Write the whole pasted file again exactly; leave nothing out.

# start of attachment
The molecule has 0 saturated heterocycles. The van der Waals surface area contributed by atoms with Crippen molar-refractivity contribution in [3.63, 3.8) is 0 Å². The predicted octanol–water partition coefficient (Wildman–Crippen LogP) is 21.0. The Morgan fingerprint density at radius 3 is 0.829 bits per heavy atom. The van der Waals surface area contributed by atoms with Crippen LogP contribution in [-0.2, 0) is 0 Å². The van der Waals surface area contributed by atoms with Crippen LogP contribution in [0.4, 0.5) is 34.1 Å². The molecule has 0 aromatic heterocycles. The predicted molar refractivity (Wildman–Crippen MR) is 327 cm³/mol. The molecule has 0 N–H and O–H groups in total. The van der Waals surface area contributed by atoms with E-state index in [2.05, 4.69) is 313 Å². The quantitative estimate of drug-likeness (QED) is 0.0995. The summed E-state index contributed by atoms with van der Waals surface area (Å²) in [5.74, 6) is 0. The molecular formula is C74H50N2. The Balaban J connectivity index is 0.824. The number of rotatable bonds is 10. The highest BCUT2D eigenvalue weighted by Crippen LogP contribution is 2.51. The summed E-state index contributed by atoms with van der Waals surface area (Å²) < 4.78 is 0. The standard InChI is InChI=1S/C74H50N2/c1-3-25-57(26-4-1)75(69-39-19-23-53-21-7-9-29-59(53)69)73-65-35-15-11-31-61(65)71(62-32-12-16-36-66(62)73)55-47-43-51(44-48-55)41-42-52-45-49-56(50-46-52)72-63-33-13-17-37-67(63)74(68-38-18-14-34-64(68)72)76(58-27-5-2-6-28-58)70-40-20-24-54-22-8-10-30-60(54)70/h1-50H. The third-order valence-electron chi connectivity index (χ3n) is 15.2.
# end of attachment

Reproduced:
The molecule has 0 saturated heterocycles. The van der Waals surface area contributed by atoms with Crippen molar-refractivity contribution in [3.63, 3.8) is 0 Å². The predicted octanol–water partition coefficient (Wildman–Crippen LogP) is 21.0. The Morgan fingerprint density at radius 3 is 0.829 bits per heavy atom. The van der Waals surface area contributed by atoms with Crippen LogP contribution in [-0.2, 0) is 0 Å². The van der Waals surface area contributed by atoms with Crippen LogP contribution in [0.4, 0.5) is 34.1 Å². The molecule has 0 aromatic heterocycles. The predicted molar refractivity (Wildman–Crippen MR) is 327 cm³/mol. The molecule has 0 N–H and O–H groups in total. The van der Waals surface area contributed by atoms with E-state index in [2.05, 4.69) is 313 Å². The quantitative estimate of drug-likeness (QED) is 0.0995. The summed E-state index contributed by atoms with van der Waals surface area (Å²) in [5.74, 6) is 0. The molecular formula is C74H50N2. The Balaban J connectivity index is 0.824. The number of rotatable bonds is 10. The highest BCUT2D eigenvalue weighted by Crippen LogP contribution is 2.51. The summed E-state index contributed by atoms with van der Waals surface area (Å²) < 4.78 is 0. The standard InChI is InChI=1S/C74H50N2/c1-3-25-57(26-4-1)75(69-39-19-23-53-21-7-9-29-59(53)69)73-65-35-15-11-31-61(65)71(62-32-12-16-36-66(62)73)55-47-43-51(44-48-55)41-42-52-45-49-56(50-46-52)72-63-33-13-17-37-67(63)74(68-38-18-14-34-64(68)72)76(58-27-5-2-6-28-58)70-40-20-24-54-22-8-10-30-60(54)70/h1-50H. The third-order valence-electron chi connectivity index (χ3n) is 15.2.